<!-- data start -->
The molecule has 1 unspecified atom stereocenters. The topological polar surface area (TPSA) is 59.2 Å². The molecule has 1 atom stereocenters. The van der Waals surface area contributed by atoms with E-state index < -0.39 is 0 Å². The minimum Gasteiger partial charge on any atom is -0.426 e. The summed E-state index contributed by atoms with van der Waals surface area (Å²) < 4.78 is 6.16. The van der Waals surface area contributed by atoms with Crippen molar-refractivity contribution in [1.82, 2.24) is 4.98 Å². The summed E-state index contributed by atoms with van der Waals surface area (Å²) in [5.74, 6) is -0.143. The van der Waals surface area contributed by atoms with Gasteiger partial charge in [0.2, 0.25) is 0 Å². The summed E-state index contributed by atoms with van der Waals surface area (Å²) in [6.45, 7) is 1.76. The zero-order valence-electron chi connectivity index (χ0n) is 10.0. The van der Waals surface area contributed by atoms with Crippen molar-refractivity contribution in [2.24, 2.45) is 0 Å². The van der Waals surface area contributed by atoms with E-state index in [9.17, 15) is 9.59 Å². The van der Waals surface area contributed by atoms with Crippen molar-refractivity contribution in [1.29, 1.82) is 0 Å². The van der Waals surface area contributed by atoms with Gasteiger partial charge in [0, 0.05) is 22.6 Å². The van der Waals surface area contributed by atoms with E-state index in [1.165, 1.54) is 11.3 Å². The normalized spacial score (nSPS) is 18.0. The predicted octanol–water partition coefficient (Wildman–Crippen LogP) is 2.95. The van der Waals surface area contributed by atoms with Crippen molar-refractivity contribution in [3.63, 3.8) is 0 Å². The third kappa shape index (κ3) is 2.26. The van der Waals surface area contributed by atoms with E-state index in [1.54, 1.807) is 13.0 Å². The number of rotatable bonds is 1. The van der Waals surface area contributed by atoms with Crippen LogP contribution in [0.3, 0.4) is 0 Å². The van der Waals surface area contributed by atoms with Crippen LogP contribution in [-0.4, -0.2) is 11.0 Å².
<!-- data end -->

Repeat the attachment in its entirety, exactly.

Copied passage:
The molecule has 1 unspecified atom stereocenters. The topological polar surface area (TPSA) is 59.2 Å². The molecule has 1 atom stereocenters. The van der Waals surface area contributed by atoms with E-state index < -0.39 is 0 Å². The minimum Gasteiger partial charge on any atom is -0.426 e. The summed E-state index contributed by atoms with van der Waals surface area (Å²) < 4.78 is 6.16. The van der Waals surface area contributed by atoms with Crippen molar-refractivity contribution in [1.82, 2.24) is 4.98 Å². The summed E-state index contributed by atoms with van der Waals surface area (Å²) in [5.74, 6) is -0.143. The van der Waals surface area contributed by atoms with Gasteiger partial charge in [0.2, 0.25) is 0 Å². The summed E-state index contributed by atoms with van der Waals surface area (Å²) in [6.45, 7) is 1.76. The zero-order valence-electron chi connectivity index (χ0n) is 10.0. The van der Waals surface area contributed by atoms with Crippen molar-refractivity contribution in [2.24, 2.45) is 0 Å². The van der Waals surface area contributed by atoms with E-state index in [9.17, 15) is 9.59 Å². The van der Waals surface area contributed by atoms with Crippen molar-refractivity contribution in [1.29, 1.82) is 0 Å². The van der Waals surface area contributed by atoms with Gasteiger partial charge in [0, 0.05) is 22.6 Å². The van der Waals surface area contributed by atoms with E-state index in [1.165, 1.54) is 11.3 Å². The normalized spacial score (nSPS) is 18.0. The predicted octanol–water partition coefficient (Wildman–Crippen LogP) is 2.95. The van der Waals surface area contributed by atoms with Crippen molar-refractivity contribution in [3.63, 3.8) is 0 Å². The third kappa shape index (κ3) is 2.26. The van der Waals surface area contributed by atoms with E-state index in [1.54, 1.807) is 13.0 Å². The number of rotatable bonds is 1. The van der Waals surface area contributed by atoms with Crippen LogP contribution in [0.3, 0.4) is 0 Å². The van der Waals surface area contributed by atoms with Crippen LogP contribution in [-0.4, -0.2) is 11.0 Å².